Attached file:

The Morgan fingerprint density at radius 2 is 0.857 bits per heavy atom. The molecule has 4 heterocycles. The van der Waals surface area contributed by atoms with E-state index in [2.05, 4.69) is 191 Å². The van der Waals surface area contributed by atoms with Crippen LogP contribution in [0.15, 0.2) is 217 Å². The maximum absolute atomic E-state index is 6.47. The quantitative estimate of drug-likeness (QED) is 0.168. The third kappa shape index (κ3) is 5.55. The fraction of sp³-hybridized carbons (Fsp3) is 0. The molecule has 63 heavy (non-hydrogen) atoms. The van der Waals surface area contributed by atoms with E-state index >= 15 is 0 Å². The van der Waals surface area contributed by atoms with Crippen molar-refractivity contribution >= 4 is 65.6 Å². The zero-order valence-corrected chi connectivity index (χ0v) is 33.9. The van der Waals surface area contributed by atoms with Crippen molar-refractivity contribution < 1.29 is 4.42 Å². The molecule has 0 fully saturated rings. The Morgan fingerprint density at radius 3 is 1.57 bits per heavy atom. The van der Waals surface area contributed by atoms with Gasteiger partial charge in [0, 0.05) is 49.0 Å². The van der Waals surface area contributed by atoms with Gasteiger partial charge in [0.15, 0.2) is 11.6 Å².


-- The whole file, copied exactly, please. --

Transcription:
The Morgan fingerprint density at radius 2 is 0.857 bits per heavy atom. The molecule has 4 heterocycles. The van der Waals surface area contributed by atoms with E-state index in [2.05, 4.69) is 191 Å². The van der Waals surface area contributed by atoms with Crippen LogP contribution in [0.15, 0.2) is 217 Å². The maximum absolute atomic E-state index is 6.47. The quantitative estimate of drug-likeness (QED) is 0.168. The third kappa shape index (κ3) is 5.55. The fraction of sp³-hybridized carbons (Fsp3) is 0. The molecule has 63 heavy (non-hydrogen) atoms. The van der Waals surface area contributed by atoms with E-state index >= 15 is 0 Å². The van der Waals surface area contributed by atoms with Crippen molar-refractivity contribution >= 4 is 65.6 Å². The zero-order valence-corrected chi connectivity index (χ0v) is 33.9. The van der Waals surface area contributed by atoms with Crippen molar-refractivity contribution < 1.29 is 4.42 Å². The molecule has 0 fully saturated rings. The Morgan fingerprint density at radius 3 is 1.57 bits per heavy atom. The van der Waals surface area contributed by atoms with Gasteiger partial charge in [0, 0.05) is 49.0 Å². The van der Waals surface area contributed by atoms with Gasteiger partial charge in [0.15, 0.2) is 11.6 Å².